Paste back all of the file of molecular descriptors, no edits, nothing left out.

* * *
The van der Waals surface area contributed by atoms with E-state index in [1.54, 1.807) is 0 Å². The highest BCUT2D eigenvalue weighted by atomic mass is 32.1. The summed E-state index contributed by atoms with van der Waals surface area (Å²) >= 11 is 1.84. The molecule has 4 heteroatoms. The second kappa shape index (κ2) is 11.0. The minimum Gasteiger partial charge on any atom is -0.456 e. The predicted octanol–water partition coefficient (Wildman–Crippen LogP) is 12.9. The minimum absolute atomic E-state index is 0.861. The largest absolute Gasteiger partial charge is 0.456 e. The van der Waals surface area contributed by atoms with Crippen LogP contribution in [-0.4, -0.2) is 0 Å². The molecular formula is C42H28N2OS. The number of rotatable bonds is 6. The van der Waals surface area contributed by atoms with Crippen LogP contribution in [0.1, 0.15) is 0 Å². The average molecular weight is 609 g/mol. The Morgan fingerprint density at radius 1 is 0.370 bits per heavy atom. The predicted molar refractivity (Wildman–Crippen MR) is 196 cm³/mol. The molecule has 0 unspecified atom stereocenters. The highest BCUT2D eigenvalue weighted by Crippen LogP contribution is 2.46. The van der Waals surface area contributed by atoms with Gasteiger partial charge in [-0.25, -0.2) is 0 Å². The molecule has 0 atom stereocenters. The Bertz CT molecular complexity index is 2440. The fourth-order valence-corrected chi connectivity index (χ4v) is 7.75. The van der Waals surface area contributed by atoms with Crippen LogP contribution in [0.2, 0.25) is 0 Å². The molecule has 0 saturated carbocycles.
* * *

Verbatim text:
The van der Waals surface area contributed by atoms with E-state index in [1.54, 1.807) is 0 Å². The highest BCUT2D eigenvalue weighted by atomic mass is 32.1. The summed E-state index contributed by atoms with van der Waals surface area (Å²) >= 11 is 1.84. The molecule has 4 heteroatoms. The second kappa shape index (κ2) is 11.0. The minimum Gasteiger partial charge on any atom is -0.456 e. The predicted octanol–water partition coefficient (Wildman–Crippen LogP) is 12.9. The minimum absolute atomic E-state index is 0.861. The largest absolute Gasteiger partial charge is 0.456 e. The van der Waals surface area contributed by atoms with Crippen LogP contribution in [-0.4, -0.2) is 0 Å². The molecular formula is C42H28N2OS. The number of rotatable bonds is 6. The van der Waals surface area contributed by atoms with Crippen LogP contribution in [0.1, 0.15) is 0 Å². The average molecular weight is 609 g/mol. The Morgan fingerprint density at radius 1 is 0.370 bits per heavy atom. The predicted molar refractivity (Wildman–Crippen MR) is 196 cm³/mol. The molecule has 0 unspecified atom stereocenters. The highest BCUT2D eigenvalue weighted by Crippen LogP contribution is 2.46. The van der Waals surface area contributed by atoms with Gasteiger partial charge in [-0.25, -0.2) is 0 Å². The molecule has 0 atom stereocenters. The Bertz CT molecular complexity index is 2440. The fourth-order valence-corrected chi connectivity index (χ4v) is 7.75. The van der Waals surface area contributed by atoms with Crippen LogP contribution in [0.2, 0.25) is 0 Å². The molecule has 0 saturated carbocycles.